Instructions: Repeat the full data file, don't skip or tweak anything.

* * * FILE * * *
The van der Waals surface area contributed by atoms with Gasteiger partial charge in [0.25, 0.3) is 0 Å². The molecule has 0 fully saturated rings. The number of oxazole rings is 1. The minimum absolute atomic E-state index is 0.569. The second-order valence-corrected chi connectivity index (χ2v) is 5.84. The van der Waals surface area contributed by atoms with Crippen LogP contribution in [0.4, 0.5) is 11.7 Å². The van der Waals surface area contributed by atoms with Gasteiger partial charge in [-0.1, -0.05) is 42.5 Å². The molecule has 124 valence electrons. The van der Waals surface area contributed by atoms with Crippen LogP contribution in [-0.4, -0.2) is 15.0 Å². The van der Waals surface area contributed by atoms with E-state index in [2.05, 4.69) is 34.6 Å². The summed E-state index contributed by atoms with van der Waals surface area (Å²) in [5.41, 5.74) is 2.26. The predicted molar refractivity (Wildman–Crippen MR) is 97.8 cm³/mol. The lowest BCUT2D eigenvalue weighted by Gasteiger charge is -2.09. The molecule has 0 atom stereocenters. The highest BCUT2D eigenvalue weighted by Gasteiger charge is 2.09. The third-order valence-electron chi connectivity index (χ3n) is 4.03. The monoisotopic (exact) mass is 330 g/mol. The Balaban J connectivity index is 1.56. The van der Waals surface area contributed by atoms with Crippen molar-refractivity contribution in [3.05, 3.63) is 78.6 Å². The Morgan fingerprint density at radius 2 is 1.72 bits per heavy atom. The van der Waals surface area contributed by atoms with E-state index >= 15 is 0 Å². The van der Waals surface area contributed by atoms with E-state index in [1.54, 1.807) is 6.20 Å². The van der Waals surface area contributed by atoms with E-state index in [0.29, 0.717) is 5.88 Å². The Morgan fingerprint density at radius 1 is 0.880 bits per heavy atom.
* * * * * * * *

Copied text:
The van der Waals surface area contributed by atoms with Gasteiger partial charge in [0.25, 0.3) is 0 Å². The molecule has 0 fully saturated rings. The number of oxazole rings is 1. The minimum absolute atomic E-state index is 0.569. The second-order valence-corrected chi connectivity index (χ2v) is 5.84. The van der Waals surface area contributed by atoms with Crippen LogP contribution in [0.4, 0.5) is 11.7 Å². The van der Waals surface area contributed by atoms with Gasteiger partial charge in [-0.1, -0.05) is 42.5 Å². The molecule has 124 valence electrons. The van der Waals surface area contributed by atoms with Crippen LogP contribution in [-0.4, -0.2) is 15.0 Å². The van der Waals surface area contributed by atoms with E-state index in [2.05, 4.69) is 34.6 Å². The summed E-state index contributed by atoms with van der Waals surface area (Å²) in [5.41, 5.74) is 2.26. The predicted molar refractivity (Wildman–Crippen MR) is 97.8 cm³/mol. The lowest BCUT2D eigenvalue weighted by Gasteiger charge is -2.09. The molecule has 0 atom stereocenters. The highest BCUT2D eigenvalue weighted by Gasteiger charge is 2.09. The third-order valence-electron chi connectivity index (χ3n) is 4.03. The monoisotopic (exact) mass is 330 g/mol. The Balaban J connectivity index is 1.56. The van der Waals surface area contributed by atoms with Crippen molar-refractivity contribution in [3.05, 3.63) is 78.6 Å². The Morgan fingerprint density at radius 2 is 1.72 bits per heavy atom. The van der Waals surface area contributed by atoms with E-state index >= 15 is 0 Å². The van der Waals surface area contributed by atoms with E-state index in [1.54, 1.807) is 6.20 Å². The van der Waals surface area contributed by atoms with E-state index in [0.29, 0.717) is 5.88 Å². The Morgan fingerprint density at radius 1 is 0.880 bits per heavy atom.